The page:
In applying theories to real world issues—such as reducing crime and violence, prisoner reentry policies, gang behavior, and treatment courts—the contributors take both a macro and micro level approach. They find, too, that it is often difficult to turn theory into practice. Still, the very attempt pushes the criminal justice system toward workable solutions rather than ideological approaches, an orientation the editors believe will lead to greater progress in combating one of our society’s greatest difficulties.
Contributors include: Robert Agnew, Ronald L. Akers, Gordon Bazemore, Ronald V. Clarke, J. Heith Copes, Frank Cullen, Marcus Felson, Marie Griffin, Scott Jacques, David Kauzlarich, Jean McGloin, Steven Messner, Alex Piquero, Nicole Leeper Piquero, Nancy Rodriguez, Richard B. Rosenfeld, Dawn Rothe, Andrea Schoepfer, Neal Shover, Cassia Spohn, Katherine Tellis, Charles Tittle, Richard Wright, and the editors.
One narrative is based on an idea of the law as magisterial and remote. Another views the law as a game with rules that can be manipulated to one's advantage. A third narrative describes the law as an arbitrary power that is actively resisted. Drawing on these extensive case studies, Ewick and Silbey present individual experiences interwoven with an analysis that charts a coherent and compelling theory of legality. A groundbreaking study of law and narrative, The Common Place of Law depicts the institution as it is lived: strange and familiar, imperfect and ordinary, and at the center of daily life.
Speaking of Crime answers these questions and examines the complex role of language within our criminal justice system. Lawrence M. Solan and Peter M. Tiersma compile numerous cases, ranging from the Lindbergh kidnapping to the impeachment trial of Bill Clinton to the JonBenét Ramsey case, that provide real-life examples of how language functions in arrests, investigations, interrogations, confessions, and trials. In a clear and accessible style, Solan and Tiersma show how recent advances in the study of language can aid in understanding how legal problems arise and how they might be solved.
With compelling discussions current issues and controversies, this book is a provocative state-of-the-art survey that will be of enormous value to legal scholars and professionals throughout the criminal justice system.
In The Making of Environmental Law, Richard J. Lazarus offers a new interpretation of the past three decades of this area of the law, examining the legal, political, cultural, and scientific factors that have shaped—and sometimes hindered—the creation of pollution controls and natural resource management laws. He argues that in the future, environmental law must forge a more nuanced understanding of the uncertainties and trade-offs, as well as the better-organized political opposition that currently dominates the federal government. Lazarus is especially well equipped to tell this story, given his active involvement in many of the most significant moments in the history of environmental law as a litigator for the Justice Department's Environment and Natural Resources Division, an assistant to the Solicitor General, and a member of advisory boards of the U.S. Environmental Protection Agency, the World Wildlife Fund, and the Environmental Defense Fund.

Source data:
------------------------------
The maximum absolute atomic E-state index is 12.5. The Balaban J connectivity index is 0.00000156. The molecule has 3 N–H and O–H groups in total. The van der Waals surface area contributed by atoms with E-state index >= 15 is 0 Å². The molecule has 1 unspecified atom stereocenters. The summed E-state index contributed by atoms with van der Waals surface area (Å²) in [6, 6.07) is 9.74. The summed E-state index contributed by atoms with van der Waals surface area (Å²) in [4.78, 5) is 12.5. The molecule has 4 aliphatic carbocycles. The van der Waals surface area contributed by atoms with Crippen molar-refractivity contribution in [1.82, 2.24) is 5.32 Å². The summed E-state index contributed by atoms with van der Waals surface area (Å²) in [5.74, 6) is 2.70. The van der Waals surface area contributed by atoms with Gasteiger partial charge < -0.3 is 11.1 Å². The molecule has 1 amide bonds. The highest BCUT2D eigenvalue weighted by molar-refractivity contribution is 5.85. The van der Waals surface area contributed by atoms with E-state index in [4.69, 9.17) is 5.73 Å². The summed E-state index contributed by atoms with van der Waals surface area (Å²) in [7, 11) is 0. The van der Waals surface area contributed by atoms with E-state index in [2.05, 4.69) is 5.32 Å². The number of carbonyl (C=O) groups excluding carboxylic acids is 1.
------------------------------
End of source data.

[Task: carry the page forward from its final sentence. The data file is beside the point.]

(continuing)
Ranging widely in his analysis, Lazarus not only explains why modern environmental law emerged when it did and how it has evolved, but also points to the ambiguities in our current situation. As the field of environmental law "grays" with middle age, Lazarus's discussions of its history, the lessons learned from past legal reforms, and the challenges facing future lawmakers are both timely and invigorating.
Organized as a series of “takes” that range from short sidebars to extended discussions, Permissions, A Survival Guide explores intellectual property law as it pertains to visual imagery. How can you determine whether an artwork is copyrighted? How do you procure a high-quality reproduction of an image? What does “fair use” really mean? Is it ever legitimate to use the work of an artist without permission? Bielstein discusses the many uncertainties that plague writers who work with images in this highly visual age, and she does so based on her years navigating precisely these issues. As an editor who has hired a photographer to shoot an incredibly obscure work in the Italian mountains (a plan that backfired hilariously), who has tried to reason with artists' estates in languages she doesn't speak, and who has spent her time in the archival trenches, she offers a snappy and humane guide to this difficult terrain.
Filled with anecdotes, asides, and real courage, Permissions, A Survival Guide is a unique handbook that anyone working in the visual arts will find invaluable, if not indispensable.